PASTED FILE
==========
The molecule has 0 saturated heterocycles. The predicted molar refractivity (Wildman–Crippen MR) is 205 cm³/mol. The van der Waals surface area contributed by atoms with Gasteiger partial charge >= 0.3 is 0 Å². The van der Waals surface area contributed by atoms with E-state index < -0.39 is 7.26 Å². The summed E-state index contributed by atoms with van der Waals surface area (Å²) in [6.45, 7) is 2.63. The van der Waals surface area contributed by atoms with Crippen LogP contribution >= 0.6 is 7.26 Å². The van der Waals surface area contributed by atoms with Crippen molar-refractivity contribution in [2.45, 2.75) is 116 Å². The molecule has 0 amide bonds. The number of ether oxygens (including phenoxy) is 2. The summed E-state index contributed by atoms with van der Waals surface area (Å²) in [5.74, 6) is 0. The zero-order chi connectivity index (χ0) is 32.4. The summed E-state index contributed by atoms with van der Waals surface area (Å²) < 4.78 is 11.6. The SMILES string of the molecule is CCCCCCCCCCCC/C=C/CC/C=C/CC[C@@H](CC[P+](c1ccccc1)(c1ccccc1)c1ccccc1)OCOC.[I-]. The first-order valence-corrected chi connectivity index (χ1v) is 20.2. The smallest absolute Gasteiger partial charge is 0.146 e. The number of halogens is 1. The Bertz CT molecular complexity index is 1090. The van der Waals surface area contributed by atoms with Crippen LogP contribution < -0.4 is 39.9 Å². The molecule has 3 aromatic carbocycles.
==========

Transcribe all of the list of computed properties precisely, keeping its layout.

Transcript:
The molecule has 0 saturated heterocycles. The predicted molar refractivity (Wildman–Crippen MR) is 205 cm³/mol. The van der Waals surface area contributed by atoms with Gasteiger partial charge >= 0.3 is 0 Å². The van der Waals surface area contributed by atoms with E-state index < -0.39 is 7.26 Å². The summed E-state index contributed by atoms with van der Waals surface area (Å²) in [6.45, 7) is 2.63. The van der Waals surface area contributed by atoms with Crippen LogP contribution >= 0.6 is 7.26 Å². The van der Waals surface area contributed by atoms with Crippen molar-refractivity contribution in [2.45, 2.75) is 116 Å². The molecule has 0 amide bonds. The number of ether oxygens (including phenoxy) is 2. The summed E-state index contributed by atoms with van der Waals surface area (Å²) in [5.74, 6) is 0. The zero-order chi connectivity index (χ0) is 32.4. The summed E-state index contributed by atoms with van der Waals surface area (Å²) < 4.78 is 11.6. The SMILES string of the molecule is CCCCCCCCCCCC/C=C/CC/C=C/CC[C@@H](CC[P+](c1ccccc1)(c1ccccc1)c1ccccc1)OCOC.[I-]. The first-order valence-corrected chi connectivity index (χ1v) is 20.2. The smallest absolute Gasteiger partial charge is 0.146 e. The number of halogens is 1. The Bertz CT molecular complexity index is 1090. The van der Waals surface area contributed by atoms with Crippen LogP contribution < -0.4 is 39.9 Å². The molecule has 3 aromatic carbocycles.